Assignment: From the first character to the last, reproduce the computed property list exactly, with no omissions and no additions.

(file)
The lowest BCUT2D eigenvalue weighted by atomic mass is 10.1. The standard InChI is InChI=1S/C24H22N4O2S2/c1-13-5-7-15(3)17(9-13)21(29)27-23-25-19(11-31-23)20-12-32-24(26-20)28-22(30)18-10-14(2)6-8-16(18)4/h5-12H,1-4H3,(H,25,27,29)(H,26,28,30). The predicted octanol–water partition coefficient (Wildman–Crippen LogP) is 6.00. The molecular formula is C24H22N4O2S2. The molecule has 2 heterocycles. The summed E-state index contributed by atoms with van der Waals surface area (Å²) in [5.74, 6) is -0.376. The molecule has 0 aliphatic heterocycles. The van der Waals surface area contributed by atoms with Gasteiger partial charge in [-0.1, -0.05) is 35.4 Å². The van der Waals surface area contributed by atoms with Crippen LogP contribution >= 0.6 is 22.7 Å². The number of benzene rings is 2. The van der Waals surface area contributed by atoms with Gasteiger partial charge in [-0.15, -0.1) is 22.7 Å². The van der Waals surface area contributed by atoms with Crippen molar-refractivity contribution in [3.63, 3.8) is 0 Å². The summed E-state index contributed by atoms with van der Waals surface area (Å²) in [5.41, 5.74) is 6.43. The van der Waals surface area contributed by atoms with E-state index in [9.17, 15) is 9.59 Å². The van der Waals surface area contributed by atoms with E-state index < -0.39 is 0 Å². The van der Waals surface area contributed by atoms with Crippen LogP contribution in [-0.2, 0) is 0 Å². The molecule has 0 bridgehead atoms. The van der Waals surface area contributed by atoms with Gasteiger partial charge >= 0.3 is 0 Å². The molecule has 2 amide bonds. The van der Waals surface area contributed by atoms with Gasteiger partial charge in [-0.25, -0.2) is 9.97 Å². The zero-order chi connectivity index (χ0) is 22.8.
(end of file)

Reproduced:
The lowest BCUT2D eigenvalue weighted by atomic mass is 10.1. The standard InChI is InChI=1S/C24H22N4O2S2/c1-13-5-7-15(3)17(9-13)21(29)27-23-25-19(11-31-23)20-12-32-24(26-20)28-22(30)18-10-14(2)6-8-16(18)4/h5-12H,1-4H3,(H,25,27,29)(H,26,28,30). The predicted octanol–water partition coefficient (Wildman–Crippen LogP) is 6.00. The molecular formula is C24H22N4O2S2. The molecule has 2 heterocycles. The summed E-state index contributed by atoms with van der Waals surface area (Å²) in [5.74, 6) is -0.376. The molecule has 0 aliphatic heterocycles. The van der Waals surface area contributed by atoms with Gasteiger partial charge in [-0.1, -0.05) is 35.4 Å². The van der Waals surface area contributed by atoms with Crippen LogP contribution >= 0.6 is 22.7 Å². The number of benzene rings is 2. The van der Waals surface area contributed by atoms with Gasteiger partial charge in [-0.15, -0.1) is 22.7 Å². The van der Waals surface area contributed by atoms with Crippen molar-refractivity contribution in [3.63, 3.8) is 0 Å². The summed E-state index contributed by atoms with van der Waals surface area (Å²) in [5.41, 5.74) is 6.43. The van der Waals surface area contributed by atoms with E-state index in [9.17, 15) is 9.59 Å². The van der Waals surface area contributed by atoms with E-state index < -0.39 is 0 Å². The van der Waals surface area contributed by atoms with Crippen LogP contribution in [-0.2, 0) is 0 Å². The molecule has 0 bridgehead atoms. The van der Waals surface area contributed by atoms with Gasteiger partial charge >= 0.3 is 0 Å². The molecule has 2 amide bonds. The van der Waals surface area contributed by atoms with Gasteiger partial charge in [-0.25, -0.2) is 9.97 Å². The zero-order chi connectivity index (χ0) is 22.8.